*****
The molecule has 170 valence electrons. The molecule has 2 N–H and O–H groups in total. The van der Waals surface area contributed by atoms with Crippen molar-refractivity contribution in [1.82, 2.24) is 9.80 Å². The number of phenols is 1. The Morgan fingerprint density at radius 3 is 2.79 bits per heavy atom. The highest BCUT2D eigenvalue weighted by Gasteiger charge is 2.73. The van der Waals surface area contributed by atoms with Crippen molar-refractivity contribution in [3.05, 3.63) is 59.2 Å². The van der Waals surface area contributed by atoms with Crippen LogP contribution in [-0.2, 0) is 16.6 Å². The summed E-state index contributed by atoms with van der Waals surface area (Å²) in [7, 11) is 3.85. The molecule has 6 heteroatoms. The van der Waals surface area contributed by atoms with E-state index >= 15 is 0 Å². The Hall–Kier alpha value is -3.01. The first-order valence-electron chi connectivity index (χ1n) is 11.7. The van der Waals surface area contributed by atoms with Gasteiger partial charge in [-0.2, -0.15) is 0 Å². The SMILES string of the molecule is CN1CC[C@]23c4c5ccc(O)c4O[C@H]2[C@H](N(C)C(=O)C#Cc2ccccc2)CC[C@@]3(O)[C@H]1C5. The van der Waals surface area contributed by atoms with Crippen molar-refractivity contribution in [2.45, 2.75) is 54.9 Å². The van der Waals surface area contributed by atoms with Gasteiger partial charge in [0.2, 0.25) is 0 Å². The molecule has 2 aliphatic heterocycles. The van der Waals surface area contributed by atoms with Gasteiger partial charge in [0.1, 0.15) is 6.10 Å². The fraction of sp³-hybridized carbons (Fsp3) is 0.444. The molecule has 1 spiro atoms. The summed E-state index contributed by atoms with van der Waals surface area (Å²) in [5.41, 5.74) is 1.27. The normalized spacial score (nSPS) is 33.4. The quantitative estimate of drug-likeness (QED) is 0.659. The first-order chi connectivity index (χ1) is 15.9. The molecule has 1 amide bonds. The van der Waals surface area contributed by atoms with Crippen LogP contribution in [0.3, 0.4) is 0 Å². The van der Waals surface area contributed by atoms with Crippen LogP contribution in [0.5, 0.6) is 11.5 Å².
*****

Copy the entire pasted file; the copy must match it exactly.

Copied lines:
The molecule has 170 valence electrons. The molecule has 2 N–H and O–H groups in total. The van der Waals surface area contributed by atoms with Crippen molar-refractivity contribution in [1.82, 2.24) is 9.80 Å². The number of phenols is 1. The Morgan fingerprint density at radius 3 is 2.79 bits per heavy atom. The highest BCUT2D eigenvalue weighted by Gasteiger charge is 2.73. The van der Waals surface area contributed by atoms with Crippen molar-refractivity contribution in [3.05, 3.63) is 59.2 Å². The van der Waals surface area contributed by atoms with Crippen LogP contribution in [-0.2, 0) is 16.6 Å². The summed E-state index contributed by atoms with van der Waals surface area (Å²) in [7, 11) is 3.85. The molecule has 6 heteroatoms. The van der Waals surface area contributed by atoms with E-state index >= 15 is 0 Å². The Hall–Kier alpha value is -3.01. The first-order valence-electron chi connectivity index (χ1n) is 11.7. The van der Waals surface area contributed by atoms with Gasteiger partial charge in [-0.2, -0.15) is 0 Å². The SMILES string of the molecule is CN1CC[C@]23c4c5ccc(O)c4O[C@H]2[C@H](N(C)C(=O)C#Cc2ccccc2)CC[C@@]3(O)[C@H]1C5. The van der Waals surface area contributed by atoms with Crippen molar-refractivity contribution in [2.45, 2.75) is 54.9 Å². The van der Waals surface area contributed by atoms with Gasteiger partial charge in [0.2, 0.25) is 0 Å². The molecule has 2 aliphatic heterocycles. The van der Waals surface area contributed by atoms with Gasteiger partial charge in [0.1, 0.15) is 6.10 Å². The fraction of sp³-hybridized carbons (Fsp3) is 0.444. The molecule has 1 spiro atoms. The summed E-state index contributed by atoms with van der Waals surface area (Å²) in [5.41, 5.74) is 1.27. The normalized spacial score (nSPS) is 33.4. The quantitative estimate of drug-likeness (QED) is 0.659. The first-order chi connectivity index (χ1) is 15.9. The molecule has 1 amide bonds. The van der Waals surface area contributed by atoms with Crippen LogP contribution in [0.3, 0.4) is 0 Å². The van der Waals surface area contributed by atoms with Crippen LogP contribution in [0.5, 0.6) is 11.5 Å².